Today’s #VeteranOfTheDay is Navy Veteran Richard O’Kane, who served as a submarine commander and received a Medal of Honor during World War II.
Richard O’Kane graduated from the U.S. Naval Academy in 1934 and commissioned into the Navy. His first assignments were aboard USS Chester and USS Pruitt before he entered submarine training in New London, Connecticut. After training, he embarked on a four-year stint aboard USS Argonaut until he became the executive officer aboard USS Wahoo shortly after the U.S. entered World War II. Here, O’Kane served in five combat patrols.
In October 1943, O’Kane took command of the newly commissioned USS Tang. In the following months, he led four combat patrols in the Pacific Theater. On his first patrol, Tang sank five Japanese ships near the Caroline and Mariana Islands. His second patrol took him near Palau, where he led seven operations, saving 22 downed U.S. pilots. On his third patrol in the Yellow and East China Seas,he led his crew against Japanese forces, sinking 10 ships. Later, O’Kane and the Tang engaged with Japanese forces near Honshu. By then, his leadership helped establish Tang as one of the most successful U.S. submarines. Still, his story would only grow as Tang embarked on its fifth and final patrol.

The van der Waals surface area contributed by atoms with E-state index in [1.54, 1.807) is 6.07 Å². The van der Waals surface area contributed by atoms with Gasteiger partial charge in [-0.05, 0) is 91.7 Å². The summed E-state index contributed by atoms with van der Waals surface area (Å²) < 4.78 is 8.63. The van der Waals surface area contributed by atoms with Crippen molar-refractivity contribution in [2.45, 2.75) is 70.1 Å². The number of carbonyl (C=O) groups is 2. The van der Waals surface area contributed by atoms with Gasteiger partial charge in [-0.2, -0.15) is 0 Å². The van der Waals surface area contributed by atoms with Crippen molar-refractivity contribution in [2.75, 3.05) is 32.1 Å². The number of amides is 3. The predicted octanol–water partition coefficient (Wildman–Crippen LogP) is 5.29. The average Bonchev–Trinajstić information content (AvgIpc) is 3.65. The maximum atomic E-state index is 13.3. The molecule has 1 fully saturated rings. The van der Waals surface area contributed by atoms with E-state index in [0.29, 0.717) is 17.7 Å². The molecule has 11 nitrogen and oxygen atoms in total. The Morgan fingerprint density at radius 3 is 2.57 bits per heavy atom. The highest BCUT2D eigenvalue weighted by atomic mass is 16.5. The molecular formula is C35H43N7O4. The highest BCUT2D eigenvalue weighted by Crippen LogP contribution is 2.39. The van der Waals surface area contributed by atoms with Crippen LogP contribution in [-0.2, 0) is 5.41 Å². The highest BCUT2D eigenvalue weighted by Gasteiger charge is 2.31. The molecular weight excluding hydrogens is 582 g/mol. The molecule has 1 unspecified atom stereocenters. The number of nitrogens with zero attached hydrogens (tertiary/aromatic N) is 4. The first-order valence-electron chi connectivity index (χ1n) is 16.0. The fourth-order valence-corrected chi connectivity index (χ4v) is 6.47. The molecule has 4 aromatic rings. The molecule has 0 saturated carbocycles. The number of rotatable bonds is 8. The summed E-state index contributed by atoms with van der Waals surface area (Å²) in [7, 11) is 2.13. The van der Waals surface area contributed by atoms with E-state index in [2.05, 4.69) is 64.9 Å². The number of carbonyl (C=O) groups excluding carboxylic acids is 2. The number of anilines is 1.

In October 1944, O’Kane and his crew spotted a large Japanese convoy near the Taiwan Strait. Deciding to attack it in the night, Tang’s torpedoes hit three ships before evading two other ships attempting to ram it. Those ships collided, allowing O’Kane to fire torpedoes that sunk one of them. By morning, O’Kane spotted another Japanese convoy headed to the Leyte Gulf; he led Tang on its final attack. It fired multiple torpedoes that damaged numerous ships. As Tang fired its last two torpedoes, one hit an enemy ship, but the second curved back toward Tang. While O’Kane attempted to outmaneuver the rogue torpedo, it was too late as it struck Tang. Out of O’Kane’s 87-member crew, only nine survived, including himself. After its destruction, the survivors were captured by the Japanese and became prisoners of war for 10 months.
After the war, O’Kane received a Medal of Honor for his actions during Tang’s final patrol. Tang was officially recognized as having sunk 24 Japanese ships, totaling 93,824 tons. However, O’Kane believed the numbers were actually 33 ships, totaling 116,454 tons. Regardless, these numbers made Tang the most successful U.S. submarine operating during World War II.
Later, O’Kane testified at the trials for Japanese war crimes. He also continued his service in the Navy before retiring in 1957 at the rank of rear admiral.
O’Kane died in 1994 and is buried at Arlington National Cemetery.
We honor his service.
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Veterans History Project
This #VeteranOfTheDay profile was created with interviews submitted to the Veterans History Project. The project collects, preserves, and makes accessible the personal accounts of American war Veterans so that future generations may hear directly from Veterans and better understand the realities of war. Find out more at http://www.loc.gov/vets/.
Writer: Raymond Lin
Editors: Annabelle Colton, Nathaniel Scott
Researchers: Patrick Woods, Kennady Hertz
Graphics: Yasmine Pierce